A HI-FI VACUUM TUBE AMPLIFIER
by Fred Nachbaur, Dogstar Music ©1998, 2000
3A-5: PREAMPLIFIER PHONO, CD and MIC/LINE FEEDBACK NETWORKS
Ceramic phono and Mic/Line
The feedback network for the Ceramic phono input is little more than our "bare bones" network
described above. R118 in series with C109 forms our Zf . R119 is added as a refinement to insure
that the negative end of C109 is always held at the DC potential of our feedback input,
eliminating the massive pop that would otherwise result when switching modes. Note, however,
that it is effectively in parallel with R113, lowering our Ri value to 38.7K. You can verify that our
closed-loop gain would therefore be (150/38.7)+1, or about 5. Input resistor R123 attenuates our
input signal by a factor of about 3:1, so the overall system gain is a little less than 2 (5 dB).
The final element is C110, which introduces a 3 dB corner at about 20 kHz, rolling off ultrasonics
that we aren't interested in. (Without this capacitor, the gain is actually flat to well beyond 100
kilohertz! See how feedback got rid of that open-loop corner at 2 kHz?)
The mic/line feedback network is similar, except that the gain is variable over a considerable
range (about 2 to 200) by the gain trim pot.
Fig. 2: Phono and Mic/Line Preamplifier
The magnetic phono feedback is only a little more involved. The straight thin lines in Figure 7
show the theoretical RIAA specification (asymptotes), and the curve shows the actual response of
our preamp in this mode.
Note that, in the bass region, our preamp has to run open-loop in order to get the required 60 dB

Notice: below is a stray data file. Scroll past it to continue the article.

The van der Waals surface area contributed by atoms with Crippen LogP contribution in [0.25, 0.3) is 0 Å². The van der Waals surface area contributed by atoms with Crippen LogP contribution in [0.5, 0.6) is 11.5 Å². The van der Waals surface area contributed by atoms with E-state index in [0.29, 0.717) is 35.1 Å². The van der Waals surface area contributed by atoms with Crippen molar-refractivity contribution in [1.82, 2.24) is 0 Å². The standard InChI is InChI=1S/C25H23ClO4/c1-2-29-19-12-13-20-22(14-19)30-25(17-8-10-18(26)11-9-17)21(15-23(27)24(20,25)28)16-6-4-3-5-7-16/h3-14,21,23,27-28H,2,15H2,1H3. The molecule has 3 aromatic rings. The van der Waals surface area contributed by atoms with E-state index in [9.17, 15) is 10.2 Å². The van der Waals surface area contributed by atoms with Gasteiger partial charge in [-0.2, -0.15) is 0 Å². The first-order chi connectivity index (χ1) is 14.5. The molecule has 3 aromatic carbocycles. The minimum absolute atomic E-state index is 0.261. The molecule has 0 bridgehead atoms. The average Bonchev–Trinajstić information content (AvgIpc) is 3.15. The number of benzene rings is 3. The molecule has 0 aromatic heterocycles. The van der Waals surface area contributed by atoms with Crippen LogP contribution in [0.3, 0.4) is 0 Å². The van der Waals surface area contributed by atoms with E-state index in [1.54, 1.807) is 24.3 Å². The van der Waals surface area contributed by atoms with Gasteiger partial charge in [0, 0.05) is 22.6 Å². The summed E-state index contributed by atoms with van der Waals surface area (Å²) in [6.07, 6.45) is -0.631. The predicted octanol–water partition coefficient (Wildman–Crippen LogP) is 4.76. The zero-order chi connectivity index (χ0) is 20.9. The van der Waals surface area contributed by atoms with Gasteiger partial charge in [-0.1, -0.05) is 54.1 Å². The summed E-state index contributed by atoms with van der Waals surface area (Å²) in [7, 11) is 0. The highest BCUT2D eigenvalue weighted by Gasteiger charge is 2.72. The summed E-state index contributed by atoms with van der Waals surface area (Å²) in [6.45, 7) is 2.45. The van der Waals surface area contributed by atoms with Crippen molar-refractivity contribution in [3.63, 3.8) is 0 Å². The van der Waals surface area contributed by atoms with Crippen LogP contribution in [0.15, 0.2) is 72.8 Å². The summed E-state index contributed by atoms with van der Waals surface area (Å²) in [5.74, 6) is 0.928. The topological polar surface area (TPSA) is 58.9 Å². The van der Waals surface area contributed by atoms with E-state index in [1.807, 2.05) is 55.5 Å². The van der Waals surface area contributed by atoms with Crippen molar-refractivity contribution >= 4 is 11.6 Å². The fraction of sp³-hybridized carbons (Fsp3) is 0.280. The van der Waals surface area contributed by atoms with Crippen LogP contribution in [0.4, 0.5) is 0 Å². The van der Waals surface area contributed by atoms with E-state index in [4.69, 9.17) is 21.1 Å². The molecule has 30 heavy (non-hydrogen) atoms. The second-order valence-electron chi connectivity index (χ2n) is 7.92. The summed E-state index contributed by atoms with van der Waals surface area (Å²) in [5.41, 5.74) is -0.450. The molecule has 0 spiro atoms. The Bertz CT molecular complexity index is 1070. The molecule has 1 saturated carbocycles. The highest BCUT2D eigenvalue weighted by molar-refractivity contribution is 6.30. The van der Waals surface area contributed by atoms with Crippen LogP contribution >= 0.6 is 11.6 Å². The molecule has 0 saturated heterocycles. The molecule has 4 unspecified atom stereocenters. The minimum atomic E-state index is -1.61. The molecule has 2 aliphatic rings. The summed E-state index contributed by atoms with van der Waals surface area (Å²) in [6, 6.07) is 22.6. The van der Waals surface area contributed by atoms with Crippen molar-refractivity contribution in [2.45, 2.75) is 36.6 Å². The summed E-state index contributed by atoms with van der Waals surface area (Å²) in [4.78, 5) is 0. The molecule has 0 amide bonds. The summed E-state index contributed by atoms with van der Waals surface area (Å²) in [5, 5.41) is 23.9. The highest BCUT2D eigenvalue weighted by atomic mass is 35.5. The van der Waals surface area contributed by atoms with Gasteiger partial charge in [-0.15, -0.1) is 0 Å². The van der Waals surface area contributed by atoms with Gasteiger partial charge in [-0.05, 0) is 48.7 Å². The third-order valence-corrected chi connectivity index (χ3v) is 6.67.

gain. Our feedback network therefore doesn't even have to bother with the poles in this region.
Instead, R120 was chosen to present an appropriately low value for Ri . The effect is to further
"swamp" any low frequencies that manage to make it through the DC feedback filter consisting of
R111, C105, R112 and C104. This pushes our low-frequency "hump" to exactly where we want it.
As frequency increases, at about 50 Hz., C111 comes into play and acts as an integrator to roll off
our response. At about 530 Hz., the pole consisting of C111 and R122 tries to level the response,
and at about 1600 Hz. C112 and R122 introduce the second roll-off section. The net result is a
gradual rolloff over the audio range at a somewhat gentler average slope (about 4.5 dB per
octave) than would be achieved with a single-pole integrator (6 dB per octave). Finally, R121
limits minimum gain to about 6 dB at ultrasonic frequencies, helping to insure stability.
Fig. 7: Preamplifier Open-Loop and Phono Gain Curves